The Kryptonics formed in Perth, Western Australia, during August 1985. Early on The Kryptonics boasted a primitive Cramps-inspired edge to their garage-punk sound. The band adopted the black leather/guitar-grunge look of their Sydney forebears like The Lime Spiders and The Trilobites. By 1988, the band had evolved into a tough yet melodic power pop outfit. Over the course of seven years, Ian Underwood was the only constant member.
The Kryptonics issued the single `Baby'/`Plastic Imitation' on the local Cherry Top label (January 1986). By mid-1986, the band's line-up was Underwood, Cathy Webb, Peter Hartley (guitar; ex- Rockafellas, X-Offenders, Lavender Disaster) and Brett Ford (drums; ex-Exhibit A, Rockafellas, Kansas City Killers). The new line-up recorded the second single, `Land That Time Forgot'/`She's Got Germs' (on the Easter label, January 1987), and the flexi-single `Cyclops'/`Rock Me to Sleep' which came with issue #6 of Vortex fanzine
The Kryptonics fell apart in mid-1987, and Underwood assembled a new line-up comprising Greg Hitchcock (guitar; ex-Bamboos, Neptunes), Jeff Halley (bass; ex-Sunstones) and Russell Hopkinson (drums; ex-Vicious Circle, Cremator, Bamboos). That line-up recorded the mini-album 69, issued by Sydney-based label Waterfront in May 1989. Meanwhile, ex-members Hartley and Ford had joined Stuart Gray (aka Stu Spasm) in the first line-up of noise terrorists Lubricated Goat. Hopkinson and Hitchcock later joined forces again in You Am I.
By 1989, The Kryptonics line-up was Underwood, Halley, Tony Rushan (guitar, vocals; ex-Ritual) and Andrew Robinson (drums; ex-Ritual) who was soon replaced by Peter Kostic. The Underwood/Halley/Rushan/Kostic line-up toured and issued the single `When It's Over'/`Oedipus Complex' on Waterfront (September 1989). The next line-up of Underwood, Rushan, Kostic and Greg Brennan (bass) recorded a new single for the Seaside label, `Bad September'/`Another Girl Another Planet' (live), `Telephone Line' (live) which appeared in November 1990. Richard Corey replaced Brennan in July 1990, and the band re-located to Sydney in August. The Kryptonics issued a 12-inch EP, `Tonka Tuff', on the Zero Hour label in 1991 before parting company.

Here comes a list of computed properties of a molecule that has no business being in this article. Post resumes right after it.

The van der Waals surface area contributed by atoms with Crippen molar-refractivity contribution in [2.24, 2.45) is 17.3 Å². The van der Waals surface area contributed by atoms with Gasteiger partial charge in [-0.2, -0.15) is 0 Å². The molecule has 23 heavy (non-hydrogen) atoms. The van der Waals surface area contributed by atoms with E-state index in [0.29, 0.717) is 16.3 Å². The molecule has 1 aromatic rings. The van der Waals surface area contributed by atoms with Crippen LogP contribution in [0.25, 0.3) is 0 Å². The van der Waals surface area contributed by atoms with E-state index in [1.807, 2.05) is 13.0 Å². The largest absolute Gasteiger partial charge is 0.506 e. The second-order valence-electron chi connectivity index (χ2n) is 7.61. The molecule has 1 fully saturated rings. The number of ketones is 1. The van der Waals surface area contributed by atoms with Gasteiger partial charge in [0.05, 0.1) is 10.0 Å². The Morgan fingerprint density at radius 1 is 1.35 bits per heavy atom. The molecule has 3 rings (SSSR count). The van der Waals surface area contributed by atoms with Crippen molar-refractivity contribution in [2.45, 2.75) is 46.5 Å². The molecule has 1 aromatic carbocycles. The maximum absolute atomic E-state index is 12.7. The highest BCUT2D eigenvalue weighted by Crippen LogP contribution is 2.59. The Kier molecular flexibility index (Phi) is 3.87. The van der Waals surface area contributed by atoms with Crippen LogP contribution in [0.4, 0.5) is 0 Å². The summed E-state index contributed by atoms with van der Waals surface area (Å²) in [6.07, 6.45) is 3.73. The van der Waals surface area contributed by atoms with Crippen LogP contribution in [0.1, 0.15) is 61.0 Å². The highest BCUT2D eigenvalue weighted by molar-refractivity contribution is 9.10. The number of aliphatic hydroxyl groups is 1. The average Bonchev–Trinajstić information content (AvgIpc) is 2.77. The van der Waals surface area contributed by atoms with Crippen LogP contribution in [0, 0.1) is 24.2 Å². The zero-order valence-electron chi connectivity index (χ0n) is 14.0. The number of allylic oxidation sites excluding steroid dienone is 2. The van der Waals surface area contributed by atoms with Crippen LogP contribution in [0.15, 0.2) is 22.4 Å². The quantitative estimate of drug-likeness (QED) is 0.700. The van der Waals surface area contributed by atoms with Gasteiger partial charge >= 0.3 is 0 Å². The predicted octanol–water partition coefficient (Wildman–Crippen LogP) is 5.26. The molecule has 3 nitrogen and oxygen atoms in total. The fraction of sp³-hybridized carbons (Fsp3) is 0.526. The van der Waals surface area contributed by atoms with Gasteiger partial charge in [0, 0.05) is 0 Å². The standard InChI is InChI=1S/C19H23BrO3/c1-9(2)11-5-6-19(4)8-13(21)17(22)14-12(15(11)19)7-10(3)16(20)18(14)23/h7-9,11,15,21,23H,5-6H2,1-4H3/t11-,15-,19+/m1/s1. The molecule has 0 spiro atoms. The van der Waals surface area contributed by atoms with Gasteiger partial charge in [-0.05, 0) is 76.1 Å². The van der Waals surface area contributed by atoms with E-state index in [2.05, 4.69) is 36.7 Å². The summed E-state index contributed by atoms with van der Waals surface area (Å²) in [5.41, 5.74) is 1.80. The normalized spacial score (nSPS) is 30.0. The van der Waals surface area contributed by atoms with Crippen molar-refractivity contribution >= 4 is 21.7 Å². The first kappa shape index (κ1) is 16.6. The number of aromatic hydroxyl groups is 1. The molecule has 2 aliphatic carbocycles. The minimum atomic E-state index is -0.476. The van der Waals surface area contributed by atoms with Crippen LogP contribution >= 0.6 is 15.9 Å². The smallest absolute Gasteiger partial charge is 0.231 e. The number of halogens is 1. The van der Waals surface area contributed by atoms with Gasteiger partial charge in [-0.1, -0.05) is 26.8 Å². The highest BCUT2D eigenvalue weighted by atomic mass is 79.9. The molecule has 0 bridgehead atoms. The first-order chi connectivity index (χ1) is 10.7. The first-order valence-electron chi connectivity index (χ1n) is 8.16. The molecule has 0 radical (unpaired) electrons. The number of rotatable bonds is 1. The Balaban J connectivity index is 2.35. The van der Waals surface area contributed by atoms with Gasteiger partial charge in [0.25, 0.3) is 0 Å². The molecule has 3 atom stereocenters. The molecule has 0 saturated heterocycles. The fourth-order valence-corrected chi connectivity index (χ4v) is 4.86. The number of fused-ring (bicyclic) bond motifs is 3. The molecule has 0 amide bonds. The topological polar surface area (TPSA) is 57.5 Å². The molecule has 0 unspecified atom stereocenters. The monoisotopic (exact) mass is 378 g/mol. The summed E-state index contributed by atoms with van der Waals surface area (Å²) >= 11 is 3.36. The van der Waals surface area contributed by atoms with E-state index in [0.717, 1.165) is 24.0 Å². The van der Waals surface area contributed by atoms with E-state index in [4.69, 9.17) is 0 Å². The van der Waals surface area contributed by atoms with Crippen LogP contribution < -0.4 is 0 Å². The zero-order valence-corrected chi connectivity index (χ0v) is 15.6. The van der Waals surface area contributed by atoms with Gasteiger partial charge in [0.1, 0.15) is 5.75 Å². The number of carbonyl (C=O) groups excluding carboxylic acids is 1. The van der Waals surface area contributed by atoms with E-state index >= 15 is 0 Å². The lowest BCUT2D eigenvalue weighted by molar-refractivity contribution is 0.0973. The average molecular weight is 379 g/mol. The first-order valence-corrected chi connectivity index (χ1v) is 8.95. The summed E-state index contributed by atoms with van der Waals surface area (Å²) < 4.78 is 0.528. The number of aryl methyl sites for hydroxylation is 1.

Rushan went on to form Sydney sludge rock band Harpoon. James McCann (vocals), Sabrina Collins (bass), Gavin Lewis (bass), Allan Miller (drums) and Tim Fagen (sax) completed the line-up. Harpoon created brooding, experimental soundscapes, with an ambient, industrial-strength edge pushed along by two bass players. The original line-up lasted about a year. Rushan left but was not replaced. Murray Shepherd (drums; ex-Fun Things, Screaming Tribesmen) and Dave Bullock (percussion) replaced Miller. That line-up of Harpoon issued the seven-track album Fork Tongued Pressed and Greasy in March 1996.
Meanwhile, Ian Underwood formed a new band Challenger 7 in 1994 with help from two other ex-Kryptonics, Peter Kostic and Richard Corey, who by then were also members of Front End Loader. Greg Hitchcock (by then in The Verys) completed the Challenger 7 line-up. The band recorded one CD EP, `Morris', before breaking up; the CD EP appeared in August 1995.
In 1998, Ian Underwood assembled the all-Australian tribute album to US band The Replacements, I’m in Love… With That Song. Issued in August 1999 (on the Tomboy label), it included contributions from the likes of You Am I, Michael Thomas and Nick Barker, Icecream Hands, The Celibate Rifles, The Onyas, DM Three, Brad Shepherd, Brother Brick, Bloodsucking Freaks, The Finkers and Underwood’s own band, Challenger 7 (‘Left of the Dial’).
Despite the earliest Challenger 7 line-up splitting in 1995, Underwood kept the band alive with new members. The 1998 line-up comprised Stewart Cunningham (vocals, guitar; ex-Proton Energy Pills, Asteroid B-612, Brother Brick), Daniel Bell (bass) and Marty Doo (drums). Since the release of the 1995 CD EP ‘Morris’, Challenger 7 has issued ‘The Great Slump Forward’ 7-inch EP (1997) and the Payola album (May 2000).
The band has also contributed its trashy power pop to three overseas compilations: ‘Wait a Lifetime’ (Pop on Top: Best of Australian Power Pop on US label Bomp!, 1997), a cover of The Screaming Tribesmen’s ‘Move a Little Closer’ (Storming the Citadel Volume 1 on French label Divine Rites, 1998) and ‘Big Hits on the Underground’ (the 1999 Japanese Saints tribute album Eternally Ours on 1+2 Records, 1999).
In the meantime, Cunningham has continued to work with his own band, Brother Brick. The 1998 line-up comprised Cunningham, Jay Curley (bass; on loan from Tumbleweed) and Craig Jackson (drums) who was replaced by Nick Rieth (also on loan from Tumbleweed). Brother Brick has issued three 7-inch singles: ‘Chokito Bar’/‘Feel Strung Out’ (1995, on the Dog Meat label), the split single ‘Rock Action’ (1995, with Asteroid B-612 on the flip) and ‘The Same’/‘Chip on My Shoulder’ (1999, on US label Rockin’ House). The band’s debut, full-length album, A Portable Altamont, came out in late 1999 on French label, Hellfire Club. Brother Brick contributed ‘Color Me Impressed’ to I’m in Love… With That Song.